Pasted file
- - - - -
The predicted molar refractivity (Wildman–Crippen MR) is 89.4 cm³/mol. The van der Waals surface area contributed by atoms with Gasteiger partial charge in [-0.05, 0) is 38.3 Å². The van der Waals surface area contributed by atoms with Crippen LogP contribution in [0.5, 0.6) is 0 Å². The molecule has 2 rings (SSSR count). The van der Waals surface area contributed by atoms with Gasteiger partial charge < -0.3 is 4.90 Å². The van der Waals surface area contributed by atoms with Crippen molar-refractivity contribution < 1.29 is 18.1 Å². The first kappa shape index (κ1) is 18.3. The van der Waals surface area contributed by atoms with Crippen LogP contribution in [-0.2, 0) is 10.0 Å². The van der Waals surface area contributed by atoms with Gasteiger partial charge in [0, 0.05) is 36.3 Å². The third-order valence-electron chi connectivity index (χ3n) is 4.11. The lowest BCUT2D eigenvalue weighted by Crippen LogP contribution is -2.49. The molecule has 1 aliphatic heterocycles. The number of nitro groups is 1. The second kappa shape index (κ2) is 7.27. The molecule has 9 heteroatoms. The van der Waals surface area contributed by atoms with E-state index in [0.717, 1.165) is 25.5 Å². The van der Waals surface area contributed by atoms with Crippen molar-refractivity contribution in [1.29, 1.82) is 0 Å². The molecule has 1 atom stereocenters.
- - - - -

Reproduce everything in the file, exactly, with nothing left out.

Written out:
The predicted molar refractivity (Wildman–Crippen MR) is 89.4 cm³/mol. The van der Waals surface area contributed by atoms with Gasteiger partial charge in [-0.05, 0) is 38.3 Å². The van der Waals surface area contributed by atoms with Crippen LogP contribution in [0.5, 0.6) is 0 Å². The molecule has 2 rings (SSSR count). The van der Waals surface area contributed by atoms with Gasteiger partial charge < -0.3 is 4.90 Å². The van der Waals surface area contributed by atoms with Crippen molar-refractivity contribution < 1.29 is 18.1 Å². The first kappa shape index (κ1) is 18.3. The van der Waals surface area contributed by atoms with Crippen LogP contribution in [-0.2, 0) is 10.0 Å². The van der Waals surface area contributed by atoms with Gasteiger partial charge in [0, 0.05) is 36.3 Å². The third-order valence-electron chi connectivity index (χ3n) is 4.11. The lowest BCUT2D eigenvalue weighted by Crippen LogP contribution is -2.49. The molecule has 1 aliphatic heterocycles. The number of nitro groups is 1. The second kappa shape index (κ2) is 7.27. The molecule has 9 heteroatoms. The van der Waals surface area contributed by atoms with E-state index in [0.717, 1.165) is 25.5 Å². The van der Waals surface area contributed by atoms with Crippen molar-refractivity contribution in [1.29, 1.82) is 0 Å². The molecule has 1 atom stereocenters.